Two years ago, Denise Martineau started tricom systems, an Oakland, California-based computer-consulting and technology-planning company, in order to pursue a type of business that captured her interest. A scientist by training, with an undergraduate degree in chemistry and graduate work completed in chemical physics, Martineau began her business with no formal business background.
"It's much better than any job I've ever had, in terms of fun and in terms of money," says Martineau, who started her business without really looking at options like franchising or business opportunities, and basically learned about business on her own, through trial and error.
"The biggest asset for me is having control--over my environment and over my work," Martineau says. "I've found being in business for myself to be very rewarding. You have to be self-disciplined, and you can't be afraid of--or in need of--authority figures. It's the work itself that makes you work--you don't need some kind of outside force that makes you work.
"There's a certain amount of self-understanding that you have to have; you have to understand what motivates you, and you have to understand what it is about being a start-up that engages you," Martineau explains. "Some people are engaged by the idea of making a lot of money. I'm engaged by the idea of creating an environment where I can pursue my own interests."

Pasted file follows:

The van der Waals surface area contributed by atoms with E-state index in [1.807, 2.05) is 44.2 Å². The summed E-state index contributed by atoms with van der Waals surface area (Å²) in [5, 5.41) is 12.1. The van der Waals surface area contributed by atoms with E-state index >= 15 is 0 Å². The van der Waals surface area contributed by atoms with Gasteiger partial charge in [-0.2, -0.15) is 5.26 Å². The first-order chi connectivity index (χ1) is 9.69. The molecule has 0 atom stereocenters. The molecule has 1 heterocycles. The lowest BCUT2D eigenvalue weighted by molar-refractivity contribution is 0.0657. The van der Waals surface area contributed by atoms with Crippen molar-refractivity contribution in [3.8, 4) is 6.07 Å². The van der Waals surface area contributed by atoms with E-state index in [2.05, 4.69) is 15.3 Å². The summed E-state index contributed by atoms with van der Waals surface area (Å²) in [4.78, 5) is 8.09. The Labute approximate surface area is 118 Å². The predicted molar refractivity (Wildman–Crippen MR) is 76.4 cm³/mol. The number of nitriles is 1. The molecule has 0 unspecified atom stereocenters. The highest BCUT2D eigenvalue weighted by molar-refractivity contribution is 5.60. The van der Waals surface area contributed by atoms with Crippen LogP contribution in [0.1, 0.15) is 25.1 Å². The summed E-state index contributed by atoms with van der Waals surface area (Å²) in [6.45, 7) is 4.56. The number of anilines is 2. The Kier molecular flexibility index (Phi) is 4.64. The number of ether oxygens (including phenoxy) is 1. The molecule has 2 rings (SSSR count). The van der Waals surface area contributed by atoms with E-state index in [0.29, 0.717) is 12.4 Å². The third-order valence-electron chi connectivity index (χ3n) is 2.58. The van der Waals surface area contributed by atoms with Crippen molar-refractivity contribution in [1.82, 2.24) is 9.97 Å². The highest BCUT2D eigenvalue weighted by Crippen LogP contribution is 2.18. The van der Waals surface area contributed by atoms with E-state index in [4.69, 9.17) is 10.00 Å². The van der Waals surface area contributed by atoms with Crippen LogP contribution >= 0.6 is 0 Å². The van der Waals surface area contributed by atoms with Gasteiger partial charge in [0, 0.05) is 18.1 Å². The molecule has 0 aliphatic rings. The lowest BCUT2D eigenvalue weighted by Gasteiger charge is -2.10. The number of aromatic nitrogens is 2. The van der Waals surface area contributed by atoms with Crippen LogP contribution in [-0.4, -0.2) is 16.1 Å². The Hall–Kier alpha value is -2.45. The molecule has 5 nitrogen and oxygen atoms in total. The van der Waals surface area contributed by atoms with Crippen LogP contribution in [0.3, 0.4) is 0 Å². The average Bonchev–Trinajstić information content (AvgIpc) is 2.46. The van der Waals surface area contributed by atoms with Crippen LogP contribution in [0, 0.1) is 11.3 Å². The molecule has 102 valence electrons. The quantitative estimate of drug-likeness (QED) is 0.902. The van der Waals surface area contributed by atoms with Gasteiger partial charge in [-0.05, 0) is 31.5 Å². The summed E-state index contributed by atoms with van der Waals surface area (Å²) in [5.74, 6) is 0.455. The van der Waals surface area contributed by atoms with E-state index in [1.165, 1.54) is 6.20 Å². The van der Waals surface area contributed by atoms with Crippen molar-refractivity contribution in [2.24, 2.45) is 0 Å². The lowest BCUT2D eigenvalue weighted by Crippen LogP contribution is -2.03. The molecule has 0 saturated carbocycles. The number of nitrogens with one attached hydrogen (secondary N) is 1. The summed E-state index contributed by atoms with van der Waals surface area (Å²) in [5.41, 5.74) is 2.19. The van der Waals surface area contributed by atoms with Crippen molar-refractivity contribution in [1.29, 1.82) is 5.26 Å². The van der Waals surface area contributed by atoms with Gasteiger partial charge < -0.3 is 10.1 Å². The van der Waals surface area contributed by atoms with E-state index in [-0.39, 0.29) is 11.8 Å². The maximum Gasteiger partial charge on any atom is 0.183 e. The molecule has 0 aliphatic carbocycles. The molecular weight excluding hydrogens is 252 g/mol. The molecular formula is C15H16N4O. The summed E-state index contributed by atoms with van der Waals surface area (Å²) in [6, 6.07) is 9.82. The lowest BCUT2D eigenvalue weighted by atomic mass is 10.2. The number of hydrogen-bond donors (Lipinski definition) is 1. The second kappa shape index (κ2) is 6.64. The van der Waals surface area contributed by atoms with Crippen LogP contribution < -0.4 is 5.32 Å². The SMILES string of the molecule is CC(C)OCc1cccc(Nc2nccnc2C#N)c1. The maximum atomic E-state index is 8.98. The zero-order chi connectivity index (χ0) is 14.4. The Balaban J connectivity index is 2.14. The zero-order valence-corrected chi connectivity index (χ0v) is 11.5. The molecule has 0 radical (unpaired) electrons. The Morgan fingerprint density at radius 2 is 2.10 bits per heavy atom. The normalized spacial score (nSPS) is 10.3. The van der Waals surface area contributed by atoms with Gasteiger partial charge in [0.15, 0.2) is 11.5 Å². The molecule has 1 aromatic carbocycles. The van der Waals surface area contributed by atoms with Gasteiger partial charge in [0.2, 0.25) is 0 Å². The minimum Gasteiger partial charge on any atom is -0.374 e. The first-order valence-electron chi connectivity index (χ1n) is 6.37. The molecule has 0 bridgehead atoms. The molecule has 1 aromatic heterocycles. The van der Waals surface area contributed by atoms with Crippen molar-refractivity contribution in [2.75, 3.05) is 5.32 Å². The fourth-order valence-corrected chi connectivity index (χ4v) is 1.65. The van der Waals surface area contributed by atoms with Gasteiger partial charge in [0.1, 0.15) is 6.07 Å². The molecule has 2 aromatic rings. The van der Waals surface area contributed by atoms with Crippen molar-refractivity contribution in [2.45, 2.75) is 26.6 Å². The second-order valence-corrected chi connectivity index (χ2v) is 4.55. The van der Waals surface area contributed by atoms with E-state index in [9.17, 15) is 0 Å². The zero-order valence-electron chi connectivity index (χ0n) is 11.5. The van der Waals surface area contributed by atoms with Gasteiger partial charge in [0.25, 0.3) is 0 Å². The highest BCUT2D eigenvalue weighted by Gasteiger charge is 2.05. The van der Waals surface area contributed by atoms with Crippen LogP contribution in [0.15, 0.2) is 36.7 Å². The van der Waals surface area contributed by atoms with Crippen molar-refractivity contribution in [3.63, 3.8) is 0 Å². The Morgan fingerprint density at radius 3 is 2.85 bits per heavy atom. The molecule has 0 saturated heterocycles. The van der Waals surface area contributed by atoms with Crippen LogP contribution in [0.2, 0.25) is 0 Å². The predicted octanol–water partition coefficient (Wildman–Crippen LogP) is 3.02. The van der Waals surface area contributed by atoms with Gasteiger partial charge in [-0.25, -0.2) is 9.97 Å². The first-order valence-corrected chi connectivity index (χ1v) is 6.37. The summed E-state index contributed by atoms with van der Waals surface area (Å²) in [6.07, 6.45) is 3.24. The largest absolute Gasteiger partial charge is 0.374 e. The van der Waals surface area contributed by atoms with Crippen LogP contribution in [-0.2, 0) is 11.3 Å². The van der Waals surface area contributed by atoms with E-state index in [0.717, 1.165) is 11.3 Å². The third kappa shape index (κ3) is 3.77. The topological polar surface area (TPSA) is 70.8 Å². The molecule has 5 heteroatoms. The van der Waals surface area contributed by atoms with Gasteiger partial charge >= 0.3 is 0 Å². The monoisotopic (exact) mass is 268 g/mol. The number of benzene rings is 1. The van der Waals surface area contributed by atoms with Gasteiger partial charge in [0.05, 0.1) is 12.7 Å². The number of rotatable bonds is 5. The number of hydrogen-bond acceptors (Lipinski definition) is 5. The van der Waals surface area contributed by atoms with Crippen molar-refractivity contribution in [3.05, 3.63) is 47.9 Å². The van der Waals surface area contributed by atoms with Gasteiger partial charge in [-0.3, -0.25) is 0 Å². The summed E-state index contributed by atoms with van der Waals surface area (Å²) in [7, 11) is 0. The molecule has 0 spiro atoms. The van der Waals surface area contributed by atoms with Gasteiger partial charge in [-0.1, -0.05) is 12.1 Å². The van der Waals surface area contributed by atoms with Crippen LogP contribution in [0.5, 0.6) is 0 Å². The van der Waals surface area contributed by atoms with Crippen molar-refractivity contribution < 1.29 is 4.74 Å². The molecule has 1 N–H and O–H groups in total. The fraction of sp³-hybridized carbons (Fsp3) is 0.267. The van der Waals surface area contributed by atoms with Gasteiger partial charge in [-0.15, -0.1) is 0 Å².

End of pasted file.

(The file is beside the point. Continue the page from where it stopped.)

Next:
During the start-up phase, Martineau turned to San Francisco Renaissance, a business incubator and educational center for entrepreneurs. She found their training extremely helpful in providing her with a framework for launching her enterprise. She also suggests MBA programs with entrepreneurship training classes, independent business associations or groups, books, periodicals, and accommodating professionals as good resources for people seeking to start their own business.
"I'm having a good time, I'm making more money than I've ever made before, and I've reached a new level of prosperity," Martineau says. "I really like the idea that I am creating jobs for people, and not just minimum-wage jobs. I feel like I'm pumping a lot of money into the economy, and that really adds to my enjoyment."